Geomathematical analysis of growth centre patterns: the Nairobi region
Gaile, Gary L.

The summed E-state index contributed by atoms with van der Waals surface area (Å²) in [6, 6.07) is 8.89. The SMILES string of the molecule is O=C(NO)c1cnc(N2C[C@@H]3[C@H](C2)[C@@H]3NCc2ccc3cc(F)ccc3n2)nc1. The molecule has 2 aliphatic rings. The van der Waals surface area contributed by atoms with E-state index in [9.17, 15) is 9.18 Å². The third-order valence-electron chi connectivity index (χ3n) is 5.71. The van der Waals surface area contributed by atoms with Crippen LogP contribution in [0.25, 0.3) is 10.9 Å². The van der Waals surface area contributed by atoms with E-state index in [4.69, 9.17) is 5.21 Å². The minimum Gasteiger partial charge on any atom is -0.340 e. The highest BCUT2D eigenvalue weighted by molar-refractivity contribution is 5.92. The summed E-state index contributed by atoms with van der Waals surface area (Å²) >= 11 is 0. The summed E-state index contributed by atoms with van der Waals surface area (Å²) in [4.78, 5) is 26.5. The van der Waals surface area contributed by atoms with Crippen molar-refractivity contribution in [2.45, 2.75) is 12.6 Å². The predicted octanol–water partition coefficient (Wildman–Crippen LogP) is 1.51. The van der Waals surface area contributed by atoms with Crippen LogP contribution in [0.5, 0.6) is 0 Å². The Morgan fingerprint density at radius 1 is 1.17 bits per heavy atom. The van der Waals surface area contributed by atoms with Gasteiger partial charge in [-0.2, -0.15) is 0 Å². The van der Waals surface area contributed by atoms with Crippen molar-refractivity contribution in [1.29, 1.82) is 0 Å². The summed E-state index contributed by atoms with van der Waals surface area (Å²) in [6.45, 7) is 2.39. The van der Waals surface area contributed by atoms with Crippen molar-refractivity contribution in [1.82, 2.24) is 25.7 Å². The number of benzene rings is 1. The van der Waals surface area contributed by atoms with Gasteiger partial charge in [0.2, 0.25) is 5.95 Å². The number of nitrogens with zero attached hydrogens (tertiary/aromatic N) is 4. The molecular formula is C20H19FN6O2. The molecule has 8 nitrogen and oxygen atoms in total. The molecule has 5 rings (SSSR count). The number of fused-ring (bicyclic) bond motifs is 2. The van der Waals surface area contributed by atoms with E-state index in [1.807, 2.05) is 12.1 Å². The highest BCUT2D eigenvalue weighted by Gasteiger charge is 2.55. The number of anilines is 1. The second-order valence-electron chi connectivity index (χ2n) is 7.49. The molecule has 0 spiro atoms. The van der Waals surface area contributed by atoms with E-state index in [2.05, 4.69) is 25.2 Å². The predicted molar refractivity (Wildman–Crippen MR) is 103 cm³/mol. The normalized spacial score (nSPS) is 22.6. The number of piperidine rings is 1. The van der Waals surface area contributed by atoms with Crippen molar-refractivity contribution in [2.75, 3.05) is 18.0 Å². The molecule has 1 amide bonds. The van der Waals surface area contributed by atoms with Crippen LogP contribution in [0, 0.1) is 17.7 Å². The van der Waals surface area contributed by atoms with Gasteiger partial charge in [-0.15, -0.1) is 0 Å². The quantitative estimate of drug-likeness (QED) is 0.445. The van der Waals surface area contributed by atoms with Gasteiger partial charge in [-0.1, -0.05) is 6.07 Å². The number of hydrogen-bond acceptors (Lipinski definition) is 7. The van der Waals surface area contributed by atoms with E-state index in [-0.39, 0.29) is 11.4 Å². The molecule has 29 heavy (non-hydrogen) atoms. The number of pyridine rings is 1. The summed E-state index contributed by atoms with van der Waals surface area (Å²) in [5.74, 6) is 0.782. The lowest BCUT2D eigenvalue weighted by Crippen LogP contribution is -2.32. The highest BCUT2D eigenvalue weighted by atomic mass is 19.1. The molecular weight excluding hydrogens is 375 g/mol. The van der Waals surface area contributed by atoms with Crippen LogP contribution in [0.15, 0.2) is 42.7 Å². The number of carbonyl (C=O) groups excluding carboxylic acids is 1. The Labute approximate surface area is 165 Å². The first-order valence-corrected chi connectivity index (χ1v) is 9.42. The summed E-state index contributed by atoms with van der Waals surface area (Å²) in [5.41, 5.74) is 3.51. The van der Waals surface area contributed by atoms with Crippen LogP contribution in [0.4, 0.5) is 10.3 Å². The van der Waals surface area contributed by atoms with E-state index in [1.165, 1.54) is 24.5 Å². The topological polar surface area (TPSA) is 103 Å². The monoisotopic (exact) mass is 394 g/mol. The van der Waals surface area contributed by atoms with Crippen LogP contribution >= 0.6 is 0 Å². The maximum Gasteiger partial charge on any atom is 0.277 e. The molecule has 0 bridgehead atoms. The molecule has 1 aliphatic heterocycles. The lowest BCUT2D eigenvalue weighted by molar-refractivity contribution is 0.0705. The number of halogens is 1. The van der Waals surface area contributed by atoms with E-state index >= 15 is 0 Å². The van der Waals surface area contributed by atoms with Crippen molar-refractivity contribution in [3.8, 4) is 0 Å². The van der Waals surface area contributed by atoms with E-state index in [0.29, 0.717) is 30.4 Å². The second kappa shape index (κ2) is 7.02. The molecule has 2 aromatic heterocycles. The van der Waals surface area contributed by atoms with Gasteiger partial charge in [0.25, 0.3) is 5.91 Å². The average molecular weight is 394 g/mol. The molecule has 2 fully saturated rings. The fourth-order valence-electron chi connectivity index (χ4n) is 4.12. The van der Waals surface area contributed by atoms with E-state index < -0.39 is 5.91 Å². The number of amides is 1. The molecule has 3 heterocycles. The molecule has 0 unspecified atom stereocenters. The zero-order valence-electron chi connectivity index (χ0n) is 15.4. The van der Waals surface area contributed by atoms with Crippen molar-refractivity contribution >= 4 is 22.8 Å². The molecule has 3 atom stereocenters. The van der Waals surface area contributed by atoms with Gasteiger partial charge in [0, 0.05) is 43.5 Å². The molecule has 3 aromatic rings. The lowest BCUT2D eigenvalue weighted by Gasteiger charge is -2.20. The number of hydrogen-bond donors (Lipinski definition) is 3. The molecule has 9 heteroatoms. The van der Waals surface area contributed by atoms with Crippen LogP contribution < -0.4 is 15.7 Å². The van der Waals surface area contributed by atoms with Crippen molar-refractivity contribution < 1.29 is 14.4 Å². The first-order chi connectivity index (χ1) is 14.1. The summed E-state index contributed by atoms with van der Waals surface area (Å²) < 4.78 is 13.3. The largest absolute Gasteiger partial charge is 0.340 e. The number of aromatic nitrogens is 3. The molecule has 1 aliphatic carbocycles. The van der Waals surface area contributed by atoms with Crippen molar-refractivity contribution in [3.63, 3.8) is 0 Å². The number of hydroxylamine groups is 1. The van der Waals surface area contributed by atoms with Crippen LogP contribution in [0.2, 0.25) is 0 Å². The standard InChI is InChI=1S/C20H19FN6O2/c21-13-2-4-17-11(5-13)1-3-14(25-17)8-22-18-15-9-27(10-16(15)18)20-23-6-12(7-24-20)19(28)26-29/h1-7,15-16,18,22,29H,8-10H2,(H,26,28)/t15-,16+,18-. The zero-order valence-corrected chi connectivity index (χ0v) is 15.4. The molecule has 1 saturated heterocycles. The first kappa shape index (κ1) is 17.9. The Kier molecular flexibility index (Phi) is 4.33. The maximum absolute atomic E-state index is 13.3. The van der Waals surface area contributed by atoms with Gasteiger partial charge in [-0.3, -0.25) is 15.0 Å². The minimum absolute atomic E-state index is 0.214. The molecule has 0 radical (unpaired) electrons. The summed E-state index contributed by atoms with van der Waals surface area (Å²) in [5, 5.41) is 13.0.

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This paper demonstrates the use of geomathematical techniques in testing growth centre hypotheses. The hypotheses are: i) in an urban-rural region, there exists a "development surface emanating from a number of interrelated measures of prosperity and economic development; ii) The degree of prosperity and development described by this surface is inversely related to distance from a major growth centre; iii) The surface is modified along directional sectors; iv) The degree of prosperity and development described by this surface is modified by the hierarchy of urbanism. The statistical techniques of principal components analysis, trend surface analysis, computer cartography, spatial regression were applied to "development" data for Nairobi. The analysis found that a development surface of considerable regularity exists, although the surface was not highly related the inverse of distance when analyzed concentrically; relatively high relations were discerned with the inverse of distance when analyzed along directional sectors. The hierarchy of urbanism was a significant variable affecting development a larger number of sectors, although its effect was major in only two sectors. Thus, a significant amount of regularity exists in the spatial pattern of development around Nairobi.